ON THE NUMBER OF SINS BEYOND WHICH GOD PARDONS NO MORE
"Thou shalt not tempt the Lord thy God" – Matt., 4:7
A sermon by St. Alphonsus Mary De Ligouri (1696-1787), Bishop and Doctor of the Church. St. Francis Jerome, when he visited the parents of St. Alphonsus shortly after his birth, made this prophecy: "This child will be blessed with length of days; he shall not see death before his ninetieth year; he will be a bishop and will do great things for Jesus Christ." This prophecy certainly came true. One of the most accomplished of all the saints is Alphonsus Liguori. He was a lawyer in both civil and Church law before he dedicated his whole life to serving God. He was founder of a religious order, author of more than a hundred books, originator of modern moral theology, renowned preacher and confessor, bishop, musical composer and painter. For all of his 91 years on earth, he was also a man of prayer and deep personal holiness. He gives an example of true Christian living that all of us would do well to follow. Now his sermon:
In this day's Gospel we read that having gone into the desert, Jesus Christ permitted the Devil to set Him on the pinnacle of the temple and say to Him: "If Thou be the Son of God, cast thyself down"; for the angels shall preserve Thee from all injury. But the Lord answered that in the Sacred Scriptures it is written: Thou shalt not tempt the Lord thy God. The sinner who abandons himself to sin without striving to resist temptations, or without at least asking God's help to conquer them, and hopes that the Lord will one day draw him from the precipice, tempts God to work miracles, or rather to show to him an extraordinary mercy not extended to the generality of Christians.
God, as the Apostle says, "will have all men to be saved" – I Tim. 2:4; but He also wishes us all to labor for our own salvation, at least by adopting the means of overcoming our enemies, and of obeying Him when He calls us to repentance. Sinners hear the calls of God, but they forget them, and continue to offend Him. But God does not forget them. He numbers the graces which He dispenses, as well as the sins which we commit. Hence, when the time which He has fixed arrives, God deprives us of His graces, and begins to inflict chastisement. I intend to show in this discourse that when sins reach a certain number, God pardons no more. Be attentive.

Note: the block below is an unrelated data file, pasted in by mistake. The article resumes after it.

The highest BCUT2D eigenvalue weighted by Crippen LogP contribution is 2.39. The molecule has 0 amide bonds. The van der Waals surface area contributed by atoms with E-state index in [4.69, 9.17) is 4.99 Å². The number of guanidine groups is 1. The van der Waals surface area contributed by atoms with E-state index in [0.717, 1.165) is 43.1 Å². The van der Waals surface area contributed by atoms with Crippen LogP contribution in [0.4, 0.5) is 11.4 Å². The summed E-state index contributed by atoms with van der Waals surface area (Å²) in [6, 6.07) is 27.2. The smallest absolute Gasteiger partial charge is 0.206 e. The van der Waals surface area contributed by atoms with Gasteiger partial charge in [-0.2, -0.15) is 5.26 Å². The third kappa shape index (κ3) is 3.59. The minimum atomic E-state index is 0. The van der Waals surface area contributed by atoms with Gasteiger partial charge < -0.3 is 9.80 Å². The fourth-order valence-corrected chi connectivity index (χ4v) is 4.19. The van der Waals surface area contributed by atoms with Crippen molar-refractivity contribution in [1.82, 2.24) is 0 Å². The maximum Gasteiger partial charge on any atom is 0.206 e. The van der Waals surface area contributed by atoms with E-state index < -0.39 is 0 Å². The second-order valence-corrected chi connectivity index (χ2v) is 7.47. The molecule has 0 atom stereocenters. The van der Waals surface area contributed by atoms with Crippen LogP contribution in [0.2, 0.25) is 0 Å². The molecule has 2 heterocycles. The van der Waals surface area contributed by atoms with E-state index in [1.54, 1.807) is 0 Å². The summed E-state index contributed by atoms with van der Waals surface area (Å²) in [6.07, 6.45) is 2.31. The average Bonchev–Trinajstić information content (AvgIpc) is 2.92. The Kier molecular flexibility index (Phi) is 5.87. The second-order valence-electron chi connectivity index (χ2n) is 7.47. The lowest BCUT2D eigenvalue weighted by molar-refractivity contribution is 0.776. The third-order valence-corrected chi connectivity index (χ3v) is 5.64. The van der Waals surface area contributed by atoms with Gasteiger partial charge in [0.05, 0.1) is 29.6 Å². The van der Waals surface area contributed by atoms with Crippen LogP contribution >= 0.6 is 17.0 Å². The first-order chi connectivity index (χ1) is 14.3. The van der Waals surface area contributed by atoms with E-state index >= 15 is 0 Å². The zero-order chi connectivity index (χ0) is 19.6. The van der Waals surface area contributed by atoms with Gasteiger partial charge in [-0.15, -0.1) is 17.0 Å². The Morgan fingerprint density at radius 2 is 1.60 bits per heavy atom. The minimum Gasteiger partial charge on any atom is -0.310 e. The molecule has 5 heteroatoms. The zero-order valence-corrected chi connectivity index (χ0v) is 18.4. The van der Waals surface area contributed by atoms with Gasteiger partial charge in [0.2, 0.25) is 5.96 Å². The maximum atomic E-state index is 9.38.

St. Basil, St. Jerome, St. John Chrysostom, St. Augustine and other fathers, teach, that as God according to the words of Scripture, "Thou hast ordered all things in measure, and number, and weight" – Wis. 11:21 has fixed for each person the number of the days of his life, and the degrees of health and talent which He will give him, so He has also determined for each the number of sins which He will pardon; and when this number is completed, He will pardon no more.
"The Lord hath sent me to heal the contrite of heart" – Isa. 61:1 God is ready to heal those who sincerely wish to amend their lives, but cannot take pity on the obstinate sinner. The Lord pardons sins, but He cannot pardon those who are determined to offend Him. Nor can we demand from God a reason why He pardons one a hundred sins, and takes others out of life and sends them to Hell, after three or four sins. By His Prophet Amos, God has said: "For three crimes of Damascus, and for four, I will not convert it" – 1:3. In this we must adore the judgments of God, and say with the Apostle: "O the depth of the riches, of the wisdom, and of the knowledge of God! How incomprehensible are His judgments" – Rom. 11:33. He who receives pardon, says St. Augustine, is pardoned through the pure mercy of God; and they who are chastised, are justly punished. How many has God sent to Hell for the first offense? St. Gregory relates, that a child of five years, who had arrived at the use of reason, for having uttered a blasphemy, was seized by the Devil and carried to Hell. The divine Mother revealed to that great servant of God, Benedicta of Florence, that a boy of twelve years was damned after the first sin. Another boy of eight years died after his first sin, and was lost. You say: I am young; there are many who have committed more sins than I have. But is God on that account obliged to wait for your repentance if you offend Him? In the Gospel of St. Matthew (21:19), we read that the Savior cursed a fig tree the first time He saw it without fruit. "May no fruit grow on thee henceforward forever. An immediately the fig tree withered away." You must, then tremble at the thought of committing a single mortal sin, particularly if you have already been guilty of mortal sins.